"...a law enforcement officer may seize a stopped driver and “request a PBT if the officer possesses ‘specific and articulable facts’ that form a basis to believe that a person has been driving a motor vehicle while impaired.” Vondrachek v. Comm ’r of Pub. Safety, 906 N.W.2d 262, 268 (Minn. App. 2017) (quoting Dep’t. of Pub. Safety v. Juncewski, 308 N.W.2d 316, 321 (Minn. 1981)), review denied (Minn. Feb. 28, 2018)."

"“Reasonable suspicion must be based on specific, articulable facts that allow the officer to be able to articulate . . . that he or she had a particularized and objective basis for suspecting the seized person of criminal activity.” State v. Morse, 878 N.W.2d 499, 502 (Minn. 2016) (alteration in original) (quotation omitted). The reasonable-suspicion standard is not high, and law enforcement officers may draw inferences that are based on the totality of circumstances, including those “that might well elude an untrained person."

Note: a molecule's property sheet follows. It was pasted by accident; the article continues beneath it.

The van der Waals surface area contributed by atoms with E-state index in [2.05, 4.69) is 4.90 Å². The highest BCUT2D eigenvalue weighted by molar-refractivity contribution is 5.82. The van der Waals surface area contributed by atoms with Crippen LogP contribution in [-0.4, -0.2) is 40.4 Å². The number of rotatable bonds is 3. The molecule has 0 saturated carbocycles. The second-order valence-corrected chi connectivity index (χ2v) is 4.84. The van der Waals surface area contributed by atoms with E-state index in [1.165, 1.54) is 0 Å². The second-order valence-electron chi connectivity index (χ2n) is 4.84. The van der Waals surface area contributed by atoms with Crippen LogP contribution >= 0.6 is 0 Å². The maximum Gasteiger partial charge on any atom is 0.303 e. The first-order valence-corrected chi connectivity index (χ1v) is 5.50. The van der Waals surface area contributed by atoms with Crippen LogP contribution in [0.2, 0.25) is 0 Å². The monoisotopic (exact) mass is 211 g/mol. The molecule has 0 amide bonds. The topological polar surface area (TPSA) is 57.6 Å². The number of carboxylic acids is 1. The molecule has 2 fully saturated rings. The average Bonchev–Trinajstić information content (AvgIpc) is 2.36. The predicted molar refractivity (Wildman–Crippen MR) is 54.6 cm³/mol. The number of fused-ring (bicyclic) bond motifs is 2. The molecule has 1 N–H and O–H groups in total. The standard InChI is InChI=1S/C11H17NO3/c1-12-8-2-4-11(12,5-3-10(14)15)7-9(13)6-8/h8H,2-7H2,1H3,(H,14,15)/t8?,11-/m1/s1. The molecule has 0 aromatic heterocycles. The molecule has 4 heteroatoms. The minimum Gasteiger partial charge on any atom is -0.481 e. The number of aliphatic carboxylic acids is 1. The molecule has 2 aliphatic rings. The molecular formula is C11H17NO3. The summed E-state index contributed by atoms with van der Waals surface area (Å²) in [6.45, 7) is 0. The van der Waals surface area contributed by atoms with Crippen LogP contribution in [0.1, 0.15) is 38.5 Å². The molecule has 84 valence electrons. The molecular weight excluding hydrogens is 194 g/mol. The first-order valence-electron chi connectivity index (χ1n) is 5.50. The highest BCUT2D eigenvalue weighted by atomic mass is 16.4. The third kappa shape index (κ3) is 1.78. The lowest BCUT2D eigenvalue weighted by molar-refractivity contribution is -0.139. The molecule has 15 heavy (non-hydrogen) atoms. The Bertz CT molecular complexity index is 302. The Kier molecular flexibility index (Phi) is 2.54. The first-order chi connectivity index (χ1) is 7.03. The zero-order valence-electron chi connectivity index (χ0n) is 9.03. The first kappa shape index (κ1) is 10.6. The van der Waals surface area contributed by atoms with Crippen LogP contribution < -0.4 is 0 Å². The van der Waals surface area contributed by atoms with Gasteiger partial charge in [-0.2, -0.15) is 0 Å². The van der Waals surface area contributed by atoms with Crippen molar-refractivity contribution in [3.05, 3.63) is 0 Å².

"Kapus argues that Trooper Catlin did not observe any odor of alcohol on him before asking him to take a PBT and that other circumstances were insufficient to suggest that he had been drinking and driving. We disagree. Caselaw mandates that we consider the totality of all circumstances suggestive of Kapus’s alcohol consumption. See, e.g., Costillo v. Comm’r of Pub. Safety, 416 N.W.2d 730, 733 (Minn. 1987)"